NANTUCKET — It was a cinematic scene — a fallen movie star appearing in a packed courtroom to face charges of sexually assaulting a teenager after plying him with drinks.
Kevin Spacey, a two-time Academy Award winner and one of the most prominent celebrities accused of sexual misconduct during the #MeToo movement, pleaded not guilty Monday to groping the 18-year-old son of former WCVB-TV news anchor Heather Unruh in a Nantucket bar on July 7, 2016.
“It would be a bit of an understatement to say that we have at least one case today that is garnering some media attention,” said District Court Judge Thomas S. Barrett.
Barrett released Spacey on personal recognizance and ordered him to stay away from the alleged victim.
In documents filed Monday, Spacey’s lawyers denied the allegations as “patently false,” describing the encounter as “mutual and consensual flirtation, nothing more.”
“In spite of the high-profile nature of the allegations, and the fact that the complaining witness’ mother, Heather Unruh, has taken the unusual step of investigating and attempting to interview witnesses herself, no one has come forward to substantiate or corroborate” her son’s claims, his lawyers wrote in the court documents.
“The first time she ever heard of the allegations of sexual assault was when she saw the now-infamous press conference that [the alleged victim’s] mother, Heather Unruh undertook with her civil lawyer a year later,’’ lawyers Alan J. Jackson and Juliane Balliro wrote.
Unruh has said her son didn’t go to officials sooner because of embarrassment and fear.
Spacey’s lawyers have said that the accuser told investigators he lied to Spacey by saying he was 23 and that he drank between eight and 10 drinks in the span of about 70 minutes.
In court, Spacey, 59, walked with a slight smile and hunched shoulders as walked to the front of the courtroom. Dressed in a gray suit, lavender shirt with red flowers, and a navy tie with small dots, he mouthed “thank you” to a court officer who directed him to stand closer to the judge’s bench.
Spacey’s lawyers argued for the court to ask prosecutors to preserve all the texts and other phone communication between the accuser and his girlfriend.
Assistant District Attorney Michael Giardino argued that request was “too broad in scope” and more of a “fishing expedition” than a request for information that could help Spacey’s defense.
Jackson argued the information was “not only potentially exculpatory but likely exculpatory for Mr. Spacey.”
“I simply don’t want to see any of that data deleted, destroyed even inadvertently . . . or in any way manipulated,” Jackson said.
The alleged victim, who has a different last name than Unruh, has been named in court records but the Globe does not identify, without their consent, people who allege sexual assault.
Prominent Boston attorney Mitchell Garabedian, who said he was representing the alleged victim for civil matters, although no lawsuit has been filed, said in a statement that his client’s actions would help sexual assault survivors.
“By reporting the sexual assault, my client is a determined and encouraging voice for those victims not yet ready to report being sexually assaulted. My client is leading by example,’’ said Garabedian, who has represented hundreds of victims of clergy sex abuse.
Barrett ordered prosecutors to preserve any electronic information between the accuser and his girlfriend sent in the six months after the alleged incident.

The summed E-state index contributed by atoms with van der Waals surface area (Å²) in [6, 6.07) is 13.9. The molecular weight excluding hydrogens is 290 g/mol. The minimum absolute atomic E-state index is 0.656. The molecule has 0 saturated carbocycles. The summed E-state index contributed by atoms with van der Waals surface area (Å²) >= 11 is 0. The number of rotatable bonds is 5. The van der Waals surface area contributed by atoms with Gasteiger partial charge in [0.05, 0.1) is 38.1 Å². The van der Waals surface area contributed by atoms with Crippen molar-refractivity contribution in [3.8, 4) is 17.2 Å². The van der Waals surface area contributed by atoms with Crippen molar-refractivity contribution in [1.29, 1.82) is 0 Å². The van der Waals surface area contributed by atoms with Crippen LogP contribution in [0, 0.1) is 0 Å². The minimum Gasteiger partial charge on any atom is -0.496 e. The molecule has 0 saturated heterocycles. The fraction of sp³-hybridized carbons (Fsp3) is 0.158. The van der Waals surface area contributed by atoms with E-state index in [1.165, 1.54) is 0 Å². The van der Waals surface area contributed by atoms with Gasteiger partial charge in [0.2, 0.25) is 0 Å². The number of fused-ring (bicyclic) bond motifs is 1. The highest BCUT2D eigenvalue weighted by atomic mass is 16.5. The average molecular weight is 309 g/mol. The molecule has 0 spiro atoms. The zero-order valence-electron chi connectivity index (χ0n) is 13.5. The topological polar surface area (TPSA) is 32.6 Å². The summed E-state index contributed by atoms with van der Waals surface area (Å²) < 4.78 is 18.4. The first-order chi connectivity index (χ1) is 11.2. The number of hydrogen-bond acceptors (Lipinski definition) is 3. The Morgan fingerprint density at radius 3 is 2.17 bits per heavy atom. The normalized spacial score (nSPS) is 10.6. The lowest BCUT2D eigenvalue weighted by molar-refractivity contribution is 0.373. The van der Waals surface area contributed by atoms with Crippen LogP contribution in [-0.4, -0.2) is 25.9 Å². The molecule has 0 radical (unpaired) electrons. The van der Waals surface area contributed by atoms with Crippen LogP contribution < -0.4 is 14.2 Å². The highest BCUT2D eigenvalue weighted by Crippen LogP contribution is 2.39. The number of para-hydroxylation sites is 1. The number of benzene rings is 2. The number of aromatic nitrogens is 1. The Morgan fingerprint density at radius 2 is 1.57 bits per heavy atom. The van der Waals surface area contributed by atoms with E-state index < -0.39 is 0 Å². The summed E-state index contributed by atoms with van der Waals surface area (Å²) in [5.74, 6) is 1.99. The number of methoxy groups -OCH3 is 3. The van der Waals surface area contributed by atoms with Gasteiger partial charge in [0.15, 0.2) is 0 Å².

Outside the courtroom, drivers passing by the Town and County building on Broad Street held up their phones to snap pictures of the throng of photographers, shivering as they waited to get a shot of Spacey entering the courthouse. Inside, Barrett peered over his gold, wire-rimmed glasses and warned the audience any disruption would result in eviction from the room or even contempt charges.
“Sit, listen, and observe but don’t interrupt,” he said.
The courtroom spectators included three Barnstable women who hopped the ferry to this small island Monday morning to witness Spacey’s appearance. Lisa Sheehy, Bonnie Schulman, and Dede Kiely decided last week they simply couldn’t miss the arraignment
“We’ll shop afterward and make a day of it,” Kiely, a retired tour operator, said as she stood in the back of the courtroom with dozens of other spectators before the hearing.
Spacey, who was identified in court documents by his given name, Kevin Fowler, left the courthouse without speaking to reporters, through a door typically reserved for defendants in custody.
The judge set a further hearing in the case for March 4. Spacey will not have to appear at that hearing, though he must be available by phone if needed.
When Spacey left the courthouse, Nantucket resident Liam McNeil, 21, strained to get his attention over the news cameras and photographers snapping photos of the actor, known for playing the character Frank Underwood in the political drama “House of Cards,’’ which had its final season last year.
“Underwood 2020,” McNeil screamed as Spacey was led to a silver Ford Expedition that would go to the Nantucket airport, where a private jet waited to take him to Washington.
For the three women who had come from Barnstable, the hearing was a sobering reminder of the fragility of fame.
“He’s used to all the cameras — but that’s on the red carpet, not in a courtroom,’’ Kiely said.
In Washington, Spacey had another run-in with police.
He was pulled over for speeding as he was leaving Reagan National Airport in Virginia, said Athena Hernandez, a spokeswoman for the Metropolitan Washington Airports Authority
He was given a verbal warning, she said. TMZ first reported the traffic stop.Maria Cramer can be reached at email@example.com. Follow her on Twitter @globemcramer.Matt Rocheleau can be reached at firstname.lastname@example.org. Follow him on Twitter @mrochele